David Foster Wallace was a hyper-anxious chronicler of the minute details of a certain kind of upper-middle-class American life. In his hands, it took on sometimes luminous, sometimes jaundiced qualities. Wallace was also something of a metaphysician: reflective teacher, wise-beyond-his-years thinker, and (tragically in hindsight) quite self-deprecating literary superstar. In the latter capacity, he was often called on to perform the duties of a docent, administering commencement speeches, for example, which he did for the graduating class of Kenyon in 2005.
He began with a story: two young fish meet an older fish, who asks them “How’s the water?” The younger fish look at each other and say, “What the hell is water?” Foster Wallace explains the story this way:
The point of the fish story is merely that the most obvious, important realities are often the ones that are hardest to see and talk about. Stated as an English sentence, of course, this is just a banal platitude, but the fact is that in the day to day trenches of adult existence, banal platitudes can have a life or death importance, or so I wish to suggest to you on this dry and lovely morning.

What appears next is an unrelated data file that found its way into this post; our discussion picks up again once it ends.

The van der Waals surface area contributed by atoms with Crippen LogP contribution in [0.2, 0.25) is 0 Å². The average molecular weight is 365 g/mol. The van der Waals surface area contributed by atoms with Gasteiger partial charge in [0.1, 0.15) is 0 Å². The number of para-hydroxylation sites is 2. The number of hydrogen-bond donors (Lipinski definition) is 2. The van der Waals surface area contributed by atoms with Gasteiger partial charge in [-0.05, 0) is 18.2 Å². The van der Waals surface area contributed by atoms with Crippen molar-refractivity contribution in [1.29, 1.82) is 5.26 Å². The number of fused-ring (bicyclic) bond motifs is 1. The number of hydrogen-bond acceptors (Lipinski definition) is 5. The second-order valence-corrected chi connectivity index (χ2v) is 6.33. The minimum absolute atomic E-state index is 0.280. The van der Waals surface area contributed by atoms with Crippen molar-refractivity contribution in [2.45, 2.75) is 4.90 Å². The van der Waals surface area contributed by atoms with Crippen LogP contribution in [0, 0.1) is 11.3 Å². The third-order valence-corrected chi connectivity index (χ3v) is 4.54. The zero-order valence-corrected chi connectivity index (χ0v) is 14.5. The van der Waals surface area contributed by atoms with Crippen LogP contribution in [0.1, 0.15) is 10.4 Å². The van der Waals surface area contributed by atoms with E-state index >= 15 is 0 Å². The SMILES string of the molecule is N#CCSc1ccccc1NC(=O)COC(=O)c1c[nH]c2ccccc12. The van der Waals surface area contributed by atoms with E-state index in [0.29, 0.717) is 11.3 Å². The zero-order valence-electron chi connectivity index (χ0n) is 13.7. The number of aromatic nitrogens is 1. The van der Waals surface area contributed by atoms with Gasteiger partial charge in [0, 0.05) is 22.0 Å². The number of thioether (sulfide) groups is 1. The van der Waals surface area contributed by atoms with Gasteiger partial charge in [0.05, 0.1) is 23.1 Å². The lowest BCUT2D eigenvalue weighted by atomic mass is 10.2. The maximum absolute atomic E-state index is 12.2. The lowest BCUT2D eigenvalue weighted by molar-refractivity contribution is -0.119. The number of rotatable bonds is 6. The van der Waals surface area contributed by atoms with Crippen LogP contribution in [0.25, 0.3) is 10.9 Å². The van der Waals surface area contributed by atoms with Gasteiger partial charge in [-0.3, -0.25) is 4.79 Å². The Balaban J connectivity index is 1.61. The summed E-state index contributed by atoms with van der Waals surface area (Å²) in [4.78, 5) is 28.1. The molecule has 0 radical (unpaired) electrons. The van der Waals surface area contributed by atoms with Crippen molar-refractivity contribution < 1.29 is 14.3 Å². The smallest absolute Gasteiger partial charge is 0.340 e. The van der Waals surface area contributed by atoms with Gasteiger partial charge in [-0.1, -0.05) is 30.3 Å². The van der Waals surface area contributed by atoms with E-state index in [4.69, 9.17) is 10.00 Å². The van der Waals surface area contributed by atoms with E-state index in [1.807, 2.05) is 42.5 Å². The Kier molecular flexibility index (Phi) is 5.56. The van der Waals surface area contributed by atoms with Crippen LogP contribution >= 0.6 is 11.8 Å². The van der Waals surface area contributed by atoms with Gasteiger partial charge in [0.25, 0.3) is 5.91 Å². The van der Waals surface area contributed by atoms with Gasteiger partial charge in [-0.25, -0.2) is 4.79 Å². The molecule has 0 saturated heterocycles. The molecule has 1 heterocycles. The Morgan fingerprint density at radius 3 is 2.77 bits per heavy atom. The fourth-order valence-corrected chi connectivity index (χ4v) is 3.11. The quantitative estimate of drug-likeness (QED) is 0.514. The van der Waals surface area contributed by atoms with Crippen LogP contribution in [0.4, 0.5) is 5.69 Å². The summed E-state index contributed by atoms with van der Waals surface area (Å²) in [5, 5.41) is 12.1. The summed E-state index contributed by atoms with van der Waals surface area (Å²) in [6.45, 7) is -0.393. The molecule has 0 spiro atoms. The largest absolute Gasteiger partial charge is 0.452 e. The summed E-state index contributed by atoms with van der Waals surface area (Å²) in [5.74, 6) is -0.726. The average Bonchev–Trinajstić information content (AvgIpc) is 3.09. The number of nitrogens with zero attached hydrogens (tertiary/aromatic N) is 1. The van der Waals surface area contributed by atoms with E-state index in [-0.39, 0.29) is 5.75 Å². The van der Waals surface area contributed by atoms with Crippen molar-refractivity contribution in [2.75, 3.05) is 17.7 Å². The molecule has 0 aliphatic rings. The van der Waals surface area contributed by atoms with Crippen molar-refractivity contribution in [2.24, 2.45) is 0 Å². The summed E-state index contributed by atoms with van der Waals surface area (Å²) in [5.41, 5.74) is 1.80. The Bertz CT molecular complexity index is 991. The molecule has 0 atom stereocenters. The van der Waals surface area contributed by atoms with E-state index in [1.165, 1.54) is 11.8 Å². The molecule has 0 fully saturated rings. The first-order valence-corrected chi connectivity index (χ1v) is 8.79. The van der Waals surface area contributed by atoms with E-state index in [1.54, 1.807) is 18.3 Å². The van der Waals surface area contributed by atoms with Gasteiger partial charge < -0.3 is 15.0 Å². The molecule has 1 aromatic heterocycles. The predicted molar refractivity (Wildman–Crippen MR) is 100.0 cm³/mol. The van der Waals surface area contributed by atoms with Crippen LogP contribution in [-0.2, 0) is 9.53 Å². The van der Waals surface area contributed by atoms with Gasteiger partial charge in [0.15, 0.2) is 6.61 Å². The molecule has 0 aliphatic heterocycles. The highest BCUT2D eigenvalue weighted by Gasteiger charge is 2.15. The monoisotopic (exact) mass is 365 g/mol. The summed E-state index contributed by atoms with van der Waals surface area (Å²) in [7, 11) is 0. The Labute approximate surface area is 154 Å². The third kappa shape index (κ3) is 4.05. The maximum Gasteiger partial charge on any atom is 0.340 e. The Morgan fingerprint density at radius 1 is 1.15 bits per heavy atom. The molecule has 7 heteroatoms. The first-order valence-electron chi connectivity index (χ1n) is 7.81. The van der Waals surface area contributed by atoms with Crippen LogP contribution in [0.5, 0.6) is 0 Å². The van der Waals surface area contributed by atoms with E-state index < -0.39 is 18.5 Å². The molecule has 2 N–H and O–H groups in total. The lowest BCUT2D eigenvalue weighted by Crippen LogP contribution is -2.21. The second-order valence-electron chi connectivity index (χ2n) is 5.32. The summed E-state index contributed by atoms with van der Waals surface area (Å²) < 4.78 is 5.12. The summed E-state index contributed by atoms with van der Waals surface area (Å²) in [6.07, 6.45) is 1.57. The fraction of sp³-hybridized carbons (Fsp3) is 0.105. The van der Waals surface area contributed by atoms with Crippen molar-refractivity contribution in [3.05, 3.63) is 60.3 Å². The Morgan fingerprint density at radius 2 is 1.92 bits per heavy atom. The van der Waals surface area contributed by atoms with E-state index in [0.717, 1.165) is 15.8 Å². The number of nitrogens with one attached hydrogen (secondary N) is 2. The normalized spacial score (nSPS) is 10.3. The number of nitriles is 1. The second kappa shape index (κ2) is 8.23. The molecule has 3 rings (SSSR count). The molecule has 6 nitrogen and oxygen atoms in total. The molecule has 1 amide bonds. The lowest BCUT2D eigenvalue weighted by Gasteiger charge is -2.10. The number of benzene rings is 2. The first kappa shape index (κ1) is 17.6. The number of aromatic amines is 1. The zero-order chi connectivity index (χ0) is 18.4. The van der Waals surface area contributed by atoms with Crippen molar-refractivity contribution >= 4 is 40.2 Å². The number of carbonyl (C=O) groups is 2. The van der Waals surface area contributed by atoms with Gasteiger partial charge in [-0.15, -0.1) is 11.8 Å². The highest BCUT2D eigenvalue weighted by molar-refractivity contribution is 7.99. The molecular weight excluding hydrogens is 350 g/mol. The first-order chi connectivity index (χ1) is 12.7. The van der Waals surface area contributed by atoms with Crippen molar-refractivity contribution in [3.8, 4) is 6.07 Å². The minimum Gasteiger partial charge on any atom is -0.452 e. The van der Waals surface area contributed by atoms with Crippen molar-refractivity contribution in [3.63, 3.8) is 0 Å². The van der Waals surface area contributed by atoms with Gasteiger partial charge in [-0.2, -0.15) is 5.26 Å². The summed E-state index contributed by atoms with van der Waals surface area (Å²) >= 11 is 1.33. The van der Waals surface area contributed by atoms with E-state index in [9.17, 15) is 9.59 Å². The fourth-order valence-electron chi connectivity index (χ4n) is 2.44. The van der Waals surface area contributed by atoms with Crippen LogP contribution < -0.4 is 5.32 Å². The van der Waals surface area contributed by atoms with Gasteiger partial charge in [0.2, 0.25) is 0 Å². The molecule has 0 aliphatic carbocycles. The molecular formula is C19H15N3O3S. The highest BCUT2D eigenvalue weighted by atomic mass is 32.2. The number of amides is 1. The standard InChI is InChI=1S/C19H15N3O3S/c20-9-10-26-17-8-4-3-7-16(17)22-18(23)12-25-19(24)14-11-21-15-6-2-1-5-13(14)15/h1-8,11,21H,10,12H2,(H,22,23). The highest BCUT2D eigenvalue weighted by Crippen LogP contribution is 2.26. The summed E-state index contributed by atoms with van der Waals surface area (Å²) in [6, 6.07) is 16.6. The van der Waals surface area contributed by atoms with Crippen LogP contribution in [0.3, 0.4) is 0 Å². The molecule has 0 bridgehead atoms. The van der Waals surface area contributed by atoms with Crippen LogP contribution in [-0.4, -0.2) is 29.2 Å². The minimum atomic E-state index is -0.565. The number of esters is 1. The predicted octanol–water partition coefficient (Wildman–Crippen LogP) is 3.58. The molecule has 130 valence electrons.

Foster Wallace acknowledges that the anecdote is a cliché of the genre of commencement speeches. He follows it up by challenging, then re-affirming, another cliché: that the purpose of a liberal arts education is to “teach you how to think.” The whole speech is well worth hearing.
In the video above, “This is Water,” The Glossary—“fine purveyors of stimulating videograms”—take an abridged version of the original audio recording and set it to a series of provocative images. In their interpretation, Foster Wallace’s speech takes on the kind of middle-class neurosis of David Fincher’s realization of Chuck Palahniuk’s Fight Club.
It’s a dystopian vision of post-grad life that brings vivid clarity to one of my mentors’ pieces of advice: “There are two worst things: One, you don’t get a job. Two, you get a job.” Or one could always quote Morrissey: “I was looking for a job, and then I found a job. And heaven knows I’m miserable now.” I still haven’t figured out what’s worse. I hope some of those Kenyon grads have.
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Josh Jones is a writer and musician based in Washington, DC. Follow him @jdmagness